Home On the Road Thanksgiving Stirrings Musings Galleries

For quite a few years now I have spent Thanksgiving weekend in the Bryce Canyon area of southern Utah (see map). I return every year to stay in one of the coziest places I know of, room #129 at the Bryce Canyon Pines Motel, a cute, cabin-type structure with a kitchen, small living room, fireplace, and sleeping arrangements for 4. The wood for the fireplace is free and plentiful - a most appreciated asset of this rustic charmer during the wind-whipping, nose-nipping nights. The kitchen is large enough to accommodate a small dining table as well as the cases of beer and soda that my fellow travelers and I invariably bring along. Staying here and exploring the multi-hued canyons of the surrounding countryside is part of my Thanksgiving tradition.

My typical stay is arrival very late Wednesday night through Monday; 5 days of peace, beauty, splendor, relaxing, adventure, and camaraderie. Thursday, Thanksgiving day, I shoo everyone out to Bryce Canyon so that I can prepare the traditional evening's feast, but traditional only in that there is a turkey to be cooked and consumed. In the weeks before Thanksgiving I scour the Food Section and other resources for tasty recipes to try out on my unwitting victims. Previous years' menu items have included: Tandoori Turkey, Wasabe Mashed Potatoes, Lentil and Rice Stuffing,  Garlic-Chile Pepper Eggplant, Honey and Cinnamon Covered Edamame (Soybeans), Walnut Bread, Corn Muffins, Homemade Gravy, Spicy Green Beans, among others. After returning from the day's explorations, the rest of those who journeyed with me from LA pitch in with the final preparations for the evening's repast - so they don't have to wait until 10 pm to eat (my timing skills are horrendous).

Nice Dead TreeUsing Bryce Canyon as a home base one can easily visit many other areas and sights in the region on a day trip. Places such as Kodachrome Basin, Capitol Reef NP, Wolverine Petrified Wood Area, Boulder Mountain, Long Canyon, The Hogs Back, Hole-In-The-Rock, the slot canyons of Coyote Gulch, Vermillion Cliffs, Hell's Backbone, and of course the hoodoos of Bryce Canyon NP. This time of year the weather is usually mild during the day (40's to 60's), but quite chilly (if not downright butt-cold) at night. It could be shorts and sunshine or fleece and flurries, but no matter what the conditions, there is an abundance of places to see, by foot or by vehicle; all sculpted by the inexorable forces of wind, sand, water, and time. This part of the US is my absolute favorite and I never, ever tire of exploring its many trails, canyons, escarpments, plateaus, and vistas. On a clear day one can see well over 100 miles in all directions, the landscape before you hinting at the secrets of nature begging for your "discovery". From the yellows and whites of Grosvenor Arch, to the oranges and pinks of Bryce Canyon, to the scarlets and crimsons of Long Canyon, the colors of the land encompass the whole spectrum.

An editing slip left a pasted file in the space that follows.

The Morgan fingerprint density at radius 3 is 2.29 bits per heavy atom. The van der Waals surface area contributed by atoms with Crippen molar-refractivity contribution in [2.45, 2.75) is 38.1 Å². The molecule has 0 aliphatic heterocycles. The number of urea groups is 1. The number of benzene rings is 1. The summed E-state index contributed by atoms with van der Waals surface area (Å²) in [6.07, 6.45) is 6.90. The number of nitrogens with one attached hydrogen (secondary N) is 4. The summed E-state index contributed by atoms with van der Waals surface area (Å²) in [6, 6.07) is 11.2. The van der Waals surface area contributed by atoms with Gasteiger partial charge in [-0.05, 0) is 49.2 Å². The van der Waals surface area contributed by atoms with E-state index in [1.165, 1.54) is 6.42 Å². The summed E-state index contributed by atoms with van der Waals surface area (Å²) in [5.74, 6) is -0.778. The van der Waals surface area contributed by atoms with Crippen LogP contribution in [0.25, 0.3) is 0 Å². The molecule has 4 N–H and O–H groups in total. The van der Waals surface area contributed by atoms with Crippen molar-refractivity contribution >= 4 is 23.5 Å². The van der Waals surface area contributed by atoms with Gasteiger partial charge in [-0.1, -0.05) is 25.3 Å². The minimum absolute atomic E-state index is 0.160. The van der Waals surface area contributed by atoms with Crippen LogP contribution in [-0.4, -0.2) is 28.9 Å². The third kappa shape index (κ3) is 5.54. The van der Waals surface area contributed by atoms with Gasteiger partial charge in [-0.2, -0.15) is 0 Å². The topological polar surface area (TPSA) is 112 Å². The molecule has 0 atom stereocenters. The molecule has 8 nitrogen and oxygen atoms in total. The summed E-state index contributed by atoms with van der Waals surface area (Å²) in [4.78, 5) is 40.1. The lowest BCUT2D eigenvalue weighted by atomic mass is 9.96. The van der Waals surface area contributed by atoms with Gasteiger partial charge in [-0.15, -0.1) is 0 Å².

Grosvenor ArchA whole gamut of experiences is available to those who journey with me. From the sublime beauty of the colorful crystals found in the petrified wood of Escalante State Park, to the magnificent spectacle of Calf Creek Falls as it plunges 200 feet down a face of  green and taupe-colored rock, to the climbing and clambering within the claustrophobic confines of Spooky Gulch Slot Canyon, to the twisting, creeping, heart-stopping crawl down the backside of Capitol Reef on the Burr Trail. This time of year is the off season so the rates are low and the crowds are non-existent. With our 4WD vehicles we can seek out all the scenic treasures, hidden or otherwise, which abound in the surrounding region. So, come join me as I revisit some of the places I've been to during previous years trips and meet some of the people who've accompanied me on past journeys.


Come with me on my 9-day Thanksgiving '99 trip

Travel with me for Thanksgiving at Bryce Canyon, 2000

I'm all alone for Thanksgiving at Bryce Canyon, 2001

Check out the pictures from Thanksgiving at Bryce Canyon, 2002